This unit supports students to equally partition objects and sets into fractional parts.
- Partition a length, area or volume into equal parts.
- Partition a set into equal parts and anticipate the result.
- Recognise that the numerator of a fraction is a count.
- Recognise that the bottom number of a fraction gives the size of the parts being counted.
In this unit students explore equal partitioning of objects and sets, and how to name the parts they create using fractions. The easiest partitions are those related to halving since symmetry can be used. Halves come from partitioning a whole into two equal parts. Quarters come from partitioning a whole into four equal parts, etc.
An object is partitioned according to an attribute, or characteristic. For example, a banana might be partitioned by length, but a sandwich partitioned by area. Some attributes are more difficult to work with than others. Length is the easiest attribute but others such as area, volume (capacity), and time are more difficult.
The results of partitioning a set into fraction parts can be anticipated, using number knowledge and strategies. For example, one quarter of 20 could be found by:
- Dealing 20 objects onto four quarters one by one, or in collections of two.
- Halving 20 into 10, then halving again.
- Realising that putting one object on each quarter uses four each time, and repeatedly adding four until 20 is used up.
In this unit we apply three criteria when evaluating students’ capacity to partition and object or set into fractional parts:
- The correct number of parts is created
- The shares are equal
- The whole is exhausted (used up).
The learning opportunities in this unit can be differentiated by providing or removing support to students and by varying the task requirements. The difficulty of tasks can be varied in many ways including:
- encouraging students to work collaboratively in partnerships
- pausing to allow students to share their work with others
- restricting or extending the range of fractions students are asked to work with.
The contexts for this unit can be adapted to suit the interests and experiences of your students. For example:
- The first slide of PowerPoint 1 could easily be replaced to change the whole context of the unit to be about any different characters you choose.
- You could add more types of food to the ones used to better reflect the food your students usually eat.
- Teddy Bears (brought from home) or Teddy Bear counters
- Pattern blocks or Attribute blocks
- Play dough and plastic knives
- Counters, cubes, or beaNZ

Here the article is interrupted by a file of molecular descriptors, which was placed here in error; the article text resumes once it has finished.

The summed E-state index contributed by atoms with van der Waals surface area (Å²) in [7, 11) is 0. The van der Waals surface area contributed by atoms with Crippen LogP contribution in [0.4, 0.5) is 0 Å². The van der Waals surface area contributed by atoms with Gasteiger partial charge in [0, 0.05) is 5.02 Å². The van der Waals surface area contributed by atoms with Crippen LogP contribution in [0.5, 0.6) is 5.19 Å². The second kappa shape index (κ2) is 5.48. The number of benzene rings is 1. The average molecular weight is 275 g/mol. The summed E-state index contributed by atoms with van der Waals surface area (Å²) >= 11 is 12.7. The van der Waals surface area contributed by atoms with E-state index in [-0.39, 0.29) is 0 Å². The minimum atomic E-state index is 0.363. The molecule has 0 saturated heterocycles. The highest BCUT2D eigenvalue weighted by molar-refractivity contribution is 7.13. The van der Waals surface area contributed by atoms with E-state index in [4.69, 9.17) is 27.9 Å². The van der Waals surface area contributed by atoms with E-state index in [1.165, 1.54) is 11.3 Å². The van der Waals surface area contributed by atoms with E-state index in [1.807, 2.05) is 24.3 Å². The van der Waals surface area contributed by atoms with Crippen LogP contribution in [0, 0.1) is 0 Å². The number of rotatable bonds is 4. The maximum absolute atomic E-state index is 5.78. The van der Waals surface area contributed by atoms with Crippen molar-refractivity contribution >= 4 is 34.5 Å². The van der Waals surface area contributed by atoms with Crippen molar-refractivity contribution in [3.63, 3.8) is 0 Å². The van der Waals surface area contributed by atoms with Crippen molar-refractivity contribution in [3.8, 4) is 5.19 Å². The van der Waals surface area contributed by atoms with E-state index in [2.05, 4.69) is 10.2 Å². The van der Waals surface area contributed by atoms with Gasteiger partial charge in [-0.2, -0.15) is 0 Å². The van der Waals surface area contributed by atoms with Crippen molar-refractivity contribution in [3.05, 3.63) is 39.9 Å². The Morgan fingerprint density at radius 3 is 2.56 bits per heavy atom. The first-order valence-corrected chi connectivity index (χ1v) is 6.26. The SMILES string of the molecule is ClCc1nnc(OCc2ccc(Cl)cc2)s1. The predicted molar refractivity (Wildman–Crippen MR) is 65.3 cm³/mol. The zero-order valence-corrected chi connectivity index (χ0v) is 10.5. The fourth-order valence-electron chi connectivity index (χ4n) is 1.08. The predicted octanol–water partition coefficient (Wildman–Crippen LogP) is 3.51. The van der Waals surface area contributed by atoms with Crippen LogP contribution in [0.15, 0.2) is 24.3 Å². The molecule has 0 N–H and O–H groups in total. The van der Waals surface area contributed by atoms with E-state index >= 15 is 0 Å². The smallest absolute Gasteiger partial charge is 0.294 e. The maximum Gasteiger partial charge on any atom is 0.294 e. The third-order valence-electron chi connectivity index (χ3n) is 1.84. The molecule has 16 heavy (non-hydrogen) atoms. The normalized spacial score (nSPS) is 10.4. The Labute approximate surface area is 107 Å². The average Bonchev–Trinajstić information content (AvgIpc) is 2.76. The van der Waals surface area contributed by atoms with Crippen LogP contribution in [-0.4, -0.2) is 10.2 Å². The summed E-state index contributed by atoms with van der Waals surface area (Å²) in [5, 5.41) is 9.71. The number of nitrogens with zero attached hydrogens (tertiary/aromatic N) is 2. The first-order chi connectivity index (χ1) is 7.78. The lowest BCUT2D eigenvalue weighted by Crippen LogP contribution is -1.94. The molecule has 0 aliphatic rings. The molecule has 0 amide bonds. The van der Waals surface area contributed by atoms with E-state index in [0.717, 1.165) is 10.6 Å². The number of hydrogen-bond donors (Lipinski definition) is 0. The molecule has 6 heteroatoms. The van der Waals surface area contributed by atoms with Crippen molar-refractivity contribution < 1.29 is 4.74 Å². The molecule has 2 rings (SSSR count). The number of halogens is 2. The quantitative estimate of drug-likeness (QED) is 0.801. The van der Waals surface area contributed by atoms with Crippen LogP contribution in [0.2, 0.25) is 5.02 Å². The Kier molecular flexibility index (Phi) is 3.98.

- Blank wooden cubes (to make dice)
- Apple, doughnut, banana, bread (optional)
- Clear plastic drink bottle and plastic cups
- Copymasters One, Two, Three, Four, Five, and Six
- PowerPoints One, Two, and Three
- Use PowerPoint One to tell the story of two teddy bears going on a picnic. Unfortunately, Papa Bear, who made the lunch, forgot to cut up the food items equally. What are Ben and Barbara Bear supposed to do?
Ben and Barbara are friends. They always share their food equally. How could they cut this sandwich? (Slide Two)
- Discuss ways to cut the sandwich in two equal pieces. Having two teddy bears available allows for acting out of the equal sharing.
What does equal mean?
What do we call these pieces? (halves)
- Write the words “one half” and the symbol 1/2.
Why do you think there is a 1 and the 2? (2 refers to the number of those parts that make one)
- Look at Slides Three and Four of PowerPoint One.
Is the sandwich cut in half? Why? Why not?
- Provide the students with three ‘sandwiches’ made from Copymaster One.
What other ways could Ben and Barbara cut their sandwich in half?
- For students who complete the task quickly, give them another sandwich.
Cut this sandwich in two pieces that are not halves.
- When each student has produced at least two halved sandwiches bring the class together to share their thinking. Make a collection of halves and ‘non-halves’ and discuss those collections.
What is true for the sandwiches that are cut in half?
What is the same or the sandwiches that are not cut in half?
The key idea of halving is that both Ben and Barbara get the same amount of sandwich. As the sandwich is not exactly symmetric through a horizontal mirror line you might get interesting conversation about the equality of shares. Slide Five may provide some stimulus for the discussion. Using the cut-out pieces of sandwich, show how halves map onto each other by reflection (flipping) or rotating (turning). With paper sandwiches you can fold to show that mapping of one half onto another.